IsITEthical? Participatory ethics in crises
Maria Alejandra Lujan Escalante (Lancaster University)
Monika Buscher (Lancaster University)
Hayley Alter (Lancaster University)
Xaroula Kerasidou (Lancaster University)
Paper short abstract:
This paper present insights from one of IsITethical? Experiments, the EtiKit, a travelling pop-up digital-physical exercise designed to trigger temporal participatory spaces to support ethical conversations.
Paper long abstract:
Responses in Disaster and Risk Management (DRM) are changing from 'authoritative' and public forms of command and control to 'datafied' and net-centric approaches. This promises new ways to conduct predictive analysis, more agile response capacity and coordination of time-critical, multi-agency operations, as well as, more targeted communications with the public, opening formally, and informally, more opportunities for participation. Simultaneously, innovation in the DRM also involves surveillance of people, assets, and environments as well as a sense of distributed responsibilities. Ethical tensions arise between human rights and the drive to innovate for better public preparedness. Currently, research and innovation is struggling to address these tensions proactively, in part because knowledge is fragmented through sectors, cultures, countries and throughout a diversity of legal and technical bases, and in part because the challenges are formidable. Responses to these tensions often focus on a particular technology or domain as if it were separate from contexts of design, management, policy, culture and use, rather than acknowledge the interconnected organizational complexities enfolded into in each stage IsITethical?Exchange is an initiative of a group of scholars in collaboration with Public Safety Communications Europe Network, to build community of practitioners, researchers, commercial developers and policy-makers in the DRM. It experiments with collaborative and creative methods to catalyse a participatory approach to ethical assessment as ongoing process, rather than a policing document. This paper present insights from one of IsITethical? Experiments, the EtiKit, a travelling pop-up digital-physical exercise designed to trigger temporal participatory spaces to support ethical conversations.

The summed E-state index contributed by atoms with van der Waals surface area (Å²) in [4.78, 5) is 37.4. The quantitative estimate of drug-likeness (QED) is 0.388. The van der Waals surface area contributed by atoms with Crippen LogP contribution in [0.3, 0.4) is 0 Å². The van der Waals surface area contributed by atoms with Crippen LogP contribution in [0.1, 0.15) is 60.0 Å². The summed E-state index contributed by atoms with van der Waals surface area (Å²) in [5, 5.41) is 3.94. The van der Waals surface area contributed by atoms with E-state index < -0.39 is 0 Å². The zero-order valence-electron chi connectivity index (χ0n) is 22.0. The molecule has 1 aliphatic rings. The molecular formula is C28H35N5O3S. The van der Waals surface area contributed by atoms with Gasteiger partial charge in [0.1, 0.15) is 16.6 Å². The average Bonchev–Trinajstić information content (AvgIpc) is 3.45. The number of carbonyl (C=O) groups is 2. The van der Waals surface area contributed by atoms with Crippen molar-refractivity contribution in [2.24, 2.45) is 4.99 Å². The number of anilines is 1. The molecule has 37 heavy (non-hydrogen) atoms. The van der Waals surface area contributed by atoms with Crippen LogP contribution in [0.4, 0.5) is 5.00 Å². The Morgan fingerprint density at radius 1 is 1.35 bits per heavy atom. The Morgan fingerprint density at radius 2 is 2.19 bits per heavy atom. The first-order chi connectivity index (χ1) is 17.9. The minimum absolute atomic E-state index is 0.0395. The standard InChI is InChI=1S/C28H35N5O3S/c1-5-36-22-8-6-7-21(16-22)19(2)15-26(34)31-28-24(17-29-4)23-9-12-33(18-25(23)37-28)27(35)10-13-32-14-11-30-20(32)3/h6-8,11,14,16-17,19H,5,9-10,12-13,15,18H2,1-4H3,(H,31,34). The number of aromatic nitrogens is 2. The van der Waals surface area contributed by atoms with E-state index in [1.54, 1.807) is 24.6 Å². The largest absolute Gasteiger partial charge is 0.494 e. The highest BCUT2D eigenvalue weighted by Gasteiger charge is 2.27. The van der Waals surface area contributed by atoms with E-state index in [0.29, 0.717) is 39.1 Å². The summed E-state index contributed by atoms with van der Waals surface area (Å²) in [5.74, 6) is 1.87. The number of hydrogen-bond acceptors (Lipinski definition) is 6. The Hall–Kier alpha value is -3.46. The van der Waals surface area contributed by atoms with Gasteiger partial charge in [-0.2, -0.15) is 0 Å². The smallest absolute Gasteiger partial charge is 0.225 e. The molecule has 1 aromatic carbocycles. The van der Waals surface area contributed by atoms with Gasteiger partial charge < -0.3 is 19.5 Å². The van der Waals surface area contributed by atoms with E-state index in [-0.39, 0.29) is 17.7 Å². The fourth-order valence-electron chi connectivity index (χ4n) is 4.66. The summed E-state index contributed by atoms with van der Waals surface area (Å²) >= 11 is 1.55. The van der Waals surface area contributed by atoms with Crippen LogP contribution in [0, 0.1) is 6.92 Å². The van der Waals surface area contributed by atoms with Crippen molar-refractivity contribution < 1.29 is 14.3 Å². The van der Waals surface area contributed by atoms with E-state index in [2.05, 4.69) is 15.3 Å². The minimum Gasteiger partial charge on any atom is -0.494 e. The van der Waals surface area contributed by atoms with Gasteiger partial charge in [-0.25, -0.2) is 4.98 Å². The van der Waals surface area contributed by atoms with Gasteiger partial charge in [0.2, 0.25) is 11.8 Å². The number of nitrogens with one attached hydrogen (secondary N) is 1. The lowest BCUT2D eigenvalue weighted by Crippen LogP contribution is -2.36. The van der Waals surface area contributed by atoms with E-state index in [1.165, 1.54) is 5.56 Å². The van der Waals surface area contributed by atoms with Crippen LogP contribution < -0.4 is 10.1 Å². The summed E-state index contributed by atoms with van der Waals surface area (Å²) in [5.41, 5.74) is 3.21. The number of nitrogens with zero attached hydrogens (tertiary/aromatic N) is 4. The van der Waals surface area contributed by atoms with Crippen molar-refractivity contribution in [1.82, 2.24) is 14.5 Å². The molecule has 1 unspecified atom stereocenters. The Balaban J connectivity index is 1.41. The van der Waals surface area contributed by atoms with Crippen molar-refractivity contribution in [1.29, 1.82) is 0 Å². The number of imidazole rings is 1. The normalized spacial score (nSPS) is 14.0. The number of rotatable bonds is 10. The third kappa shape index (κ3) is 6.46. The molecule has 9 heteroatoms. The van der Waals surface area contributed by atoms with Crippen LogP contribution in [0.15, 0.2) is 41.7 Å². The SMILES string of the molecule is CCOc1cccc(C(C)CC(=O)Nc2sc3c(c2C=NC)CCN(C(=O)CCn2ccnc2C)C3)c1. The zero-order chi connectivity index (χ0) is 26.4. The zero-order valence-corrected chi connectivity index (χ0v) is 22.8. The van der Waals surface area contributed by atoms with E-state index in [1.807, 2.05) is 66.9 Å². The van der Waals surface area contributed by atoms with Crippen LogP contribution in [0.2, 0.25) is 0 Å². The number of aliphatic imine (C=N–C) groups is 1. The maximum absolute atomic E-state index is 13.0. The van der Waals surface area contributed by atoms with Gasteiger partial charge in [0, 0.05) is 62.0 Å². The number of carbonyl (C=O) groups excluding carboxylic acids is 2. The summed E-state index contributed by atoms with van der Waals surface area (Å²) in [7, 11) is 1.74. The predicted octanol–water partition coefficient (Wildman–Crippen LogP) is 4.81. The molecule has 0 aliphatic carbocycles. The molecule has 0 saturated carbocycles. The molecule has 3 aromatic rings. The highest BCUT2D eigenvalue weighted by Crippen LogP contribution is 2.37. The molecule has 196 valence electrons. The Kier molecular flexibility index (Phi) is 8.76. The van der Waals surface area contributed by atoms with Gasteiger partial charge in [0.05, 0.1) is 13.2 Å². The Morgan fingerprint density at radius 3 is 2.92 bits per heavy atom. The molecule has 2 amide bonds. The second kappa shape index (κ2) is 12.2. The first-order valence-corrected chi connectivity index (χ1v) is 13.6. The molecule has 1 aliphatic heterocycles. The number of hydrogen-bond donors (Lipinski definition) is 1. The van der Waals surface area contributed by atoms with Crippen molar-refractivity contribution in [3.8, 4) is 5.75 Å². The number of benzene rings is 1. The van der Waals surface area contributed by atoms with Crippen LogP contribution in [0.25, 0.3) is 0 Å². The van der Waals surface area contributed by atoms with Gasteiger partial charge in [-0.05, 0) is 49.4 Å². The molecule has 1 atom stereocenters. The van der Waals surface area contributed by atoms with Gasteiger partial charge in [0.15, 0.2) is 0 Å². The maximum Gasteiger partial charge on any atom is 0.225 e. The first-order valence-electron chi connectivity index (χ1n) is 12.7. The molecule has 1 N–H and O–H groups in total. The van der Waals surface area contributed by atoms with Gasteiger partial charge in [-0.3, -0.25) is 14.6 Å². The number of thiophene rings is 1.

Disasters and participation: inventive/disruptive encounters